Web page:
Culture matters in our food communications.
As you know every 5 years, the U.S. Department of Agriculture and the Department of Health and Human Services assemble a committee that get together and develop new food guidelines for Americans that urge people to customize a diet of nutrient-dense food. For the first time this year, they made recommendations for infant nutrition and other stages of life.
But, once again there are many who look at them and are dissatisfied. For me, once of the biggest issues is that they do not acknowledge the nuances of culture and ethnicity which is at the heart of how Americans feed themselves. “There’s different ways you can be racist,” said Esosa Edosomwan, a certified nutrition specialist and behavioral coach in Washington, D.C. to the Los Angeles Times “You can be racist by omitting people, by making guidelines that only cater to a specific group.” Edosomwan — a Nigerian American also known as the Raw Girl — began her nutrition journey while trying to find a diet that would alleviate persistent acne. She found a raw food class and began writing about her food-as-medicine reeducation on her blog, Raw Girl Toxic World. “I was trying to figure out what I could become that would allow me to treat people with nutrition,” she said. “I saw mostly white women in this field that were celebrity nutritionists.” For example she told the Times, “a white dietitian, she’s probably going to tell you to have some Greek yogurt with a handful of almonds and a serving of protein the size of your fist, when what you really want is egusi soup,” - a West African dish made from the ground, nutrient-dense egusi seed, vegetables and meat or fish. Food is a big part of culture, and you can’t dismiss where a client comes from, she said. Her clients are encouraged to cook within their culture but to make changes to ingredients when needed to improve nutritional quality.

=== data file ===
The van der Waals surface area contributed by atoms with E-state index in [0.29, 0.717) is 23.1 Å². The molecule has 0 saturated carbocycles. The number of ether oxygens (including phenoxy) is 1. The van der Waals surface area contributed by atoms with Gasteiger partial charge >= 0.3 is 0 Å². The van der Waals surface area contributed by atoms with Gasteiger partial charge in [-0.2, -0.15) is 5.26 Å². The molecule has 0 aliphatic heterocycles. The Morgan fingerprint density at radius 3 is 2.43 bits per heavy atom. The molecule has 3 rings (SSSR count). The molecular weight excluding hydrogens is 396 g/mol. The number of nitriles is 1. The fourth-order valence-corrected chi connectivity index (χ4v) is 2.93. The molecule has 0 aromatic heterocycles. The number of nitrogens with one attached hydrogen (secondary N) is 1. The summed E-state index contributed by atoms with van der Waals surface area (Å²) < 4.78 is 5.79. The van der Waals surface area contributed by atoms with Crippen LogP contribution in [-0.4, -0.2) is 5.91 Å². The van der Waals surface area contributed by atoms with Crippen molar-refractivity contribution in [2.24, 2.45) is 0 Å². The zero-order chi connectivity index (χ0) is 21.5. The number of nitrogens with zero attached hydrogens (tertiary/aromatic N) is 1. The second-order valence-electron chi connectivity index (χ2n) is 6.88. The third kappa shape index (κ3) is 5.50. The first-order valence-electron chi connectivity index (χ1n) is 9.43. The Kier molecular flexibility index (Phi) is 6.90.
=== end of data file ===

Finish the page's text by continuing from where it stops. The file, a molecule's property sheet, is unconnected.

Here is why really understanding the culture of how and why someone eats is important. According to a 2017 JAMA study, nearly half of all U.S. deaths from heart disease, stroke and Type 2 diabetes may be attributed in part to poor diet. These health conditions disproportionately affect people of color: 11.7% of Black people, 12.5% of Hispanics and 9.2% of non-Hispanic Asians have been diagnosed with diabetes, versus 7.5% of non-Hispanic whites, according to the 2020 National Diabetes Statistics Report. Culture matters in our food communications.